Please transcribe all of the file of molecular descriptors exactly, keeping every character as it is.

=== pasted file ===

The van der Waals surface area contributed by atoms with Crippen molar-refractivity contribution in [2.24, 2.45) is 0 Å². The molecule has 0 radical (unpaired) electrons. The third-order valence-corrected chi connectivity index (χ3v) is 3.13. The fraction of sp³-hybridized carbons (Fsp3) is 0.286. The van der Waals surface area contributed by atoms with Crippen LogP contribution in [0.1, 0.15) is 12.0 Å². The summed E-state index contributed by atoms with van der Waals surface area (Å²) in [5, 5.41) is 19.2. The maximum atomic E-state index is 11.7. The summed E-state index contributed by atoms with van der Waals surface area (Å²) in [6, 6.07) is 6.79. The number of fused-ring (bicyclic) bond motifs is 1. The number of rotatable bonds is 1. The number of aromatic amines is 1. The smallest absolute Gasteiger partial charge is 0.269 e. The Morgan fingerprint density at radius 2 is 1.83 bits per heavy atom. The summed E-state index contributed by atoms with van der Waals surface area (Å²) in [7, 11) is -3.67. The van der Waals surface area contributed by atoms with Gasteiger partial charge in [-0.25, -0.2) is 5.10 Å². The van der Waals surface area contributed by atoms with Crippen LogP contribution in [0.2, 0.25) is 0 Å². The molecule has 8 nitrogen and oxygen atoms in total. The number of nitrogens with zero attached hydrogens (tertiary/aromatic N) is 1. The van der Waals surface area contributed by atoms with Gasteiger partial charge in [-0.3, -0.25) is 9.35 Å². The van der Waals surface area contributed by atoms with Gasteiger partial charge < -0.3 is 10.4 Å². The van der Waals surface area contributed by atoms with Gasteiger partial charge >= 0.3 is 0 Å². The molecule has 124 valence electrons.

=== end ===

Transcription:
The van der Waals surface area contributed by atoms with Crippen molar-refractivity contribution in [2.24, 2.45) is 0 Å². The molecule has 0 radical (unpaired) electrons. The third-order valence-corrected chi connectivity index (χ3v) is 3.13. The fraction of sp³-hybridized carbons (Fsp3) is 0.286. The van der Waals surface area contributed by atoms with Crippen LogP contribution in [0.1, 0.15) is 12.0 Å². The summed E-state index contributed by atoms with van der Waals surface area (Å²) in [5, 5.41) is 19.2. The maximum atomic E-state index is 11.7. The summed E-state index contributed by atoms with van der Waals surface area (Å²) in [6, 6.07) is 6.79. The number of fused-ring (bicyclic) bond motifs is 1. The number of rotatable bonds is 1. The number of aromatic amines is 1. The smallest absolute Gasteiger partial charge is 0.269 e. The Morgan fingerprint density at radius 2 is 1.83 bits per heavy atom. The summed E-state index contributed by atoms with van der Waals surface area (Å²) in [7, 11) is -3.67. The van der Waals surface area contributed by atoms with Gasteiger partial charge in [-0.25, -0.2) is 5.10 Å². The van der Waals surface area contributed by atoms with Crippen LogP contribution in [0.2, 0.25) is 0 Å². The molecule has 8 nitrogen and oxygen atoms in total. The number of nitrogens with zero attached hydrogens (tertiary/aromatic N) is 1. The van der Waals surface area contributed by atoms with Gasteiger partial charge in [-0.3, -0.25) is 9.35 Å². The van der Waals surface area contributed by atoms with Gasteiger partial charge < -0.3 is 10.4 Å². The van der Waals surface area contributed by atoms with Gasteiger partial charge >= 0.3 is 0 Å². The molecule has 124 valence electrons.